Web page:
Protocol for missing people with Alzheimer's or dementia

No alert for missing people with Alzheimer's
Posted at 10:41 PM, Sep 28, 2016
and last updated 2016-09-29 11:46:19-04

About 70 percent of patients with Alzheimer’s will wander at some point during the course of the disease.

"We just kind of feel that it’s our responsibility as police officers. If we have somebody who's potentially out in danger, you know, whether it's by themselves getting lost, temperatures, whatever it is. It's our responsibility as police officers to help people," said Lieutenant Joey Hoadley of the Caldwell Police Department.

He and his fellow officers do not take their duties lightly.                                                                       

Many states around the country participate in the "silver alert" program, which is designed to spread the word when endangered persons 60 or older go missing. This includes Alzheimer’s or dementia patients.

Idaho has not implemented the program. That means police departments in the Gem State have to take matters into their own hands, with some help from the Alzheimer's Association.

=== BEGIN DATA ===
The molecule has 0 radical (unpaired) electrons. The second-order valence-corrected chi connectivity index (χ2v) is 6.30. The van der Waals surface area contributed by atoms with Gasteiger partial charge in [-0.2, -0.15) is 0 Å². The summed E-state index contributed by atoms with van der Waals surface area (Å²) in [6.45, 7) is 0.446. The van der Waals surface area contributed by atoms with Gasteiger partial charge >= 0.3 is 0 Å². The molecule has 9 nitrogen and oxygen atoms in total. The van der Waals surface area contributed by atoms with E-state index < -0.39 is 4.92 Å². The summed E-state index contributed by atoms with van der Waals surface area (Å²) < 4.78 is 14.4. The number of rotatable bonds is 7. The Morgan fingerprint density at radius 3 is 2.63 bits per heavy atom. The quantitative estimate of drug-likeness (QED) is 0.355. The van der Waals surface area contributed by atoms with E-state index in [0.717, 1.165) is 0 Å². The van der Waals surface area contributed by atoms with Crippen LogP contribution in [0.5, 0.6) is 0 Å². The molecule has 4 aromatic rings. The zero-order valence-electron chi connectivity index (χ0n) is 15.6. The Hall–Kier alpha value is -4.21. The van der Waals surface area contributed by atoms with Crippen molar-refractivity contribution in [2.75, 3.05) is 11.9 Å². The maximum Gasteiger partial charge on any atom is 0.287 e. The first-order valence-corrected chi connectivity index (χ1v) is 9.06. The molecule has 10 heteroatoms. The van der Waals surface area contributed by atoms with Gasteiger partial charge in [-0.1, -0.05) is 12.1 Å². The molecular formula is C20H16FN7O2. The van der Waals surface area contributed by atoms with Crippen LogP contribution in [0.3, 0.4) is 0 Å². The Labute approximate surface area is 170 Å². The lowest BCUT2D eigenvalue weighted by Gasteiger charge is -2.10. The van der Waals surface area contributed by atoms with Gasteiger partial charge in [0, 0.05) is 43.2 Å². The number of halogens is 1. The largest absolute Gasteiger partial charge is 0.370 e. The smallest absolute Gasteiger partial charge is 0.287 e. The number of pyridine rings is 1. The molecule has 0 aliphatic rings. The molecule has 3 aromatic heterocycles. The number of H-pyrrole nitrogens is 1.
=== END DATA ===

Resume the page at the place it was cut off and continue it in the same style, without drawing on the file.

"We do work with all of the law enforcement agencies around the state to try and train them on how to work with Alzheimer’s patients. You know, if they find someone who is missing, how to communicate with that person," said MacKenzie Rodgers, the executive director of the Boise Alzheimer’s Association.

Time is a crucial factor, and Lieutenant Hoadley says the department uses many different resources to locate a missing person quickly -- whether it is manpower, getting help from other departments or technology.

"We make use of social media. We can get word out about a missing person through social media to thousands and thousands of people, you know, almost immediately," said Lieutenant Hoadley.

While many police departments do not have set policies regarding how officers deal with missing Alzheimer’s or dementia patients, the lieutenant says Caldwell officers empathize with the families of those missing patients.

"I know for a fact for Caldwell Police Department, we do take them very seriously. Like I said, that's somebody's family member. That's somebody's mother or father you know. So it hits really close to home, right? So we have members of the police department who have family members with this same dementia or Alzheimer’s so it's something we understand and it's very relevant to all of us," said Lieutenant Hoadley .